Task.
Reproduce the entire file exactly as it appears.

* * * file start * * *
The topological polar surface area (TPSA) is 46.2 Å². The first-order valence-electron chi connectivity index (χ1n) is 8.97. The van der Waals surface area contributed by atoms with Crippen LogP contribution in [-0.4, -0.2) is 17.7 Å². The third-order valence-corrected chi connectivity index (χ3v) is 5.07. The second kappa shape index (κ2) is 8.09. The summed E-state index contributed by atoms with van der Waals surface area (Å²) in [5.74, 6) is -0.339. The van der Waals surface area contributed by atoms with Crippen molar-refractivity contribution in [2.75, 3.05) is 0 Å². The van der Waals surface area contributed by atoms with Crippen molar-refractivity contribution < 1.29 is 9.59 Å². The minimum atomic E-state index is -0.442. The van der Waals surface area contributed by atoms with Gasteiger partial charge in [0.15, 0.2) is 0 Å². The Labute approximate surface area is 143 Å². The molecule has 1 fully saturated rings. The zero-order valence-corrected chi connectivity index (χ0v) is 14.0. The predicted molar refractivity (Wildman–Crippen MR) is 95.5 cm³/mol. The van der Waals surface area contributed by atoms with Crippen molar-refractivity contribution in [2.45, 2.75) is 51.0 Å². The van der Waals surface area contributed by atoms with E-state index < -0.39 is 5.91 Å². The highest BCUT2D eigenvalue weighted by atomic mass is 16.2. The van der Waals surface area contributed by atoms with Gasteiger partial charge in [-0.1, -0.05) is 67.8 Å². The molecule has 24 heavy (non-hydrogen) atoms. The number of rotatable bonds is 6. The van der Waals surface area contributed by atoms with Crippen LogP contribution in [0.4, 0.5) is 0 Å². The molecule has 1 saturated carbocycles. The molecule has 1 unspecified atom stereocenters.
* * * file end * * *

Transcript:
The topological polar surface area (TPSA) is 46.2 Å². The first-order valence-electron chi connectivity index (χ1n) is 8.97. The van der Waals surface area contributed by atoms with Crippen LogP contribution in [-0.4, -0.2) is 17.7 Å². The third-order valence-corrected chi connectivity index (χ3v) is 5.07. The second kappa shape index (κ2) is 8.09. The summed E-state index contributed by atoms with van der Waals surface area (Å²) in [5.74, 6) is -0.339. The van der Waals surface area contributed by atoms with Crippen molar-refractivity contribution in [2.75, 3.05) is 0 Å². The van der Waals surface area contributed by atoms with Crippen molar-refractivity contribution < 1.29 is 9.59 Å². The minimum atomic E-state index is -0.442. The van der Waals surface area contributed by atoms with Gasteiger partial charge in [0.15, 0.2) is 0 Å². The Labute approximate surface area is 143 Å². The molecule has 1 fully saturated rings. The zero-order valence-corrected chi connectivity index (χ0v) is 14.0. The predicted molar refractivity (Wildman–Crippen MR) is 95.5 cm³/mol. The van der Waals surface area contributed by atoms with Crippen molar-refractivity contribution in [2.45, 2.75) is 51.0 Å². The van der Waals surface area contributed by atoms with E-state index < -0.39 is 5.91 Å². The highest BCUT2D eigenvalue weighted by atomic mass is 16.2. The van der Waals surface area contributed by atoms with Gasteiger partial charge in [-0.1, -0.05) is 67.8 Å². The molecule has 24 heavy (non-hydrogen) atoms. The number of rotatable bonds is 6. The van der Waals surface area contributed by atoms with Crippen LogP contribution in [0.4, 0.5) is 0 Å². The molecule has 1 saturated carbocycles. The molecule has 1 unspecified atom stereocenters.